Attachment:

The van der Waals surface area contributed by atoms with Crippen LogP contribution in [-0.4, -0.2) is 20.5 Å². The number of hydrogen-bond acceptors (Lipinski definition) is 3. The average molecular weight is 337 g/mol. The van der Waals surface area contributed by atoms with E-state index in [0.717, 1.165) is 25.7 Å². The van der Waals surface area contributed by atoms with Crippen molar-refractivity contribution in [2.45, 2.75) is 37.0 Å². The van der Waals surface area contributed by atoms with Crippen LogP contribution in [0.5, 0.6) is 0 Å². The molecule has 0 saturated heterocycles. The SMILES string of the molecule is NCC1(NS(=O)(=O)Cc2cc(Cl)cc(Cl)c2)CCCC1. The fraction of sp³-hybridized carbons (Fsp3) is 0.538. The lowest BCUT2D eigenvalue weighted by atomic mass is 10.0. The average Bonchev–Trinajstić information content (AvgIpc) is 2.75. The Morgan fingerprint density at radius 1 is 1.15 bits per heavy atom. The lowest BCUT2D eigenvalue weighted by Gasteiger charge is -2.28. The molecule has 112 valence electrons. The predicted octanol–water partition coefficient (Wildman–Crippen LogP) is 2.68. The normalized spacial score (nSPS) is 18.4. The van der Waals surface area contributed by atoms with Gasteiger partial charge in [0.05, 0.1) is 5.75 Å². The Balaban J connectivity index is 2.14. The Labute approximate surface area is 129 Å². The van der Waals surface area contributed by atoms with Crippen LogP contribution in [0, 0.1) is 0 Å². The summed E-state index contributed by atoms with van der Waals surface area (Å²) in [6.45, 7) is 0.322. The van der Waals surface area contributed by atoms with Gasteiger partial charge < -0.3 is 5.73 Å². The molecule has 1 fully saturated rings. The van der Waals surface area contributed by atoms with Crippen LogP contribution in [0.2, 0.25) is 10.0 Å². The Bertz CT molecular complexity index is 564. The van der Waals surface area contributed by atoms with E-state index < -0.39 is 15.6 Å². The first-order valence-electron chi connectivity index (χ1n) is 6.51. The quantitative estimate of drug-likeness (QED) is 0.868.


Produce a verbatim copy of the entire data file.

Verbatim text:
The van der Waals surface area contributed by atoms with Crippen LogP contribution in [-0.4, -0.2) is 20.5 Å². The number of hydrogen-bond acceptors (Lipinski definition) is 3. The average molecular weight is 337 g/mol. The van der Waals surface area contributed by atoms with E-state index in [0.717, 1.165) is 25.7 Å². The van der Waals surface area contributed by atoms with Crippen molar-refractivity contribution in [2.45, 2.75) is 37.0 Å². The van der Waals surface area contributed by atoms with Crippen LogP contribution in [0.5, 0.6) is 0 Å². The molecule has 0 saturated heterocycles. The SMILES string of the molecule is NCC1(NS(=O)(=O)Cc2cc(Cl)cc(Cl)c2)CCCC1. The fraction of sp³-hybridized carbons (Fsp3) is 0.538. The lowest BCUT2D eigenvalue weighted by atomic mass is 10.0. The average Bonchev–Trinajstić information content (AvgIpc) is 2.75. The Morgan fingerprint density at radius 1 is 1.15 bits per heavy atom. The lowest BCUT2D eigenvalue weighted by Gasteiger charge is -2.28. The molecule has 112 valence electrons. The predicted octanol–water partition coefficient (Wildman–Crippen LogP) is 2.68. The normalized spacial score (nSPS) is 18.4. The van der Waals surface area contributed by atoms with Gasteiger partial charge in [0.05, 0.1) is 5.75 Å². The Balaban J connectivity index is 2.14. The Labute approximate surface area is 129 Å². The van der Waals surface area contributed by atoms with Crippen LogP contribution in [0, 0.1) is 0 Å². The summed E-state index contributed by atoms with van der Waals surface area (Å²) in [6.45, 7) is 0.322. The van der Waals surface area contributed by atoms with Gasteiger partial charge < -0.3 is 5.73 Å². The molecule has 1 fully saturated rings. The van der Waals surface area contributed by atoms with Crippen LogP contribution in [0.2, 0.25) is 10.0 Å². The Bertz CT molecular complexity index is 564. The van der Waals surface area contributed by atoms with E-state index < -0.39 is 15.6 Å². The first-order valence-electron chi connectivity index (χ1n) is 6.51. The quantitative estimate of drug-likeness (QED) is 0.868.